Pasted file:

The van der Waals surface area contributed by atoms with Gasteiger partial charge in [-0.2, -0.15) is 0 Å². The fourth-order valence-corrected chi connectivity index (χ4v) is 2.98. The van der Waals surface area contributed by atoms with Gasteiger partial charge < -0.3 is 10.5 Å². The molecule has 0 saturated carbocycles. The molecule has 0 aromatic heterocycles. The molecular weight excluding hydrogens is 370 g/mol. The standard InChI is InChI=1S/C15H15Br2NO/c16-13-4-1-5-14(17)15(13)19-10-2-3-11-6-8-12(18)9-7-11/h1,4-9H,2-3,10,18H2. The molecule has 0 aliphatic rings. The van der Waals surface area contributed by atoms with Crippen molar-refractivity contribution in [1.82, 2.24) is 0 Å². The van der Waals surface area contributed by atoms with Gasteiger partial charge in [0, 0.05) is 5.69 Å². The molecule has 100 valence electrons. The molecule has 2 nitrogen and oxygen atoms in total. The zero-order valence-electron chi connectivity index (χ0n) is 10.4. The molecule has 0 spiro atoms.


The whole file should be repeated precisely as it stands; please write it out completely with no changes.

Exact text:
The van der Waals surface area contributed by atoms with Gasteiger partial charge in [-0.2, -0.15) is 0 Å². The fourth-order valence-corrected chi connectivity index (χ4v) is 2.98. The van der Waals surface area contributed by atoms with Gasteiger partial charge < -0.3 is 10.5 Å². The molecule has 0 saturated carbocycles. The molecule has 0 aromatic heterocycles. The molecular weight excluding hydrogens is 370 g/mol. The standard InChI is InChI=1S/C15H15Br2NO/c16-13-4-1-5-14(17)15(13)19-10-2-3-11-6-8-12(18)9-7-11/h1,4-9H,2-3,10,18H2. The molecule has 0 aliphatic rings. The van der Waals surface area contributed by atoms with Crippen molar-refractivity contribution in [1.82, 2.24) is 0 Å². The van der Waals surface area contributed by atoms with Gasteiger partial charge in [0, 0.05) is 5.69 Å². The molecule has 100 valence electrons. The molecule has 2 nitrogen and oxygen atoms in total. The zero-order valence-electron chi connectivity index (χ0n) is 10.4. The molecule has 0 spiro atoms.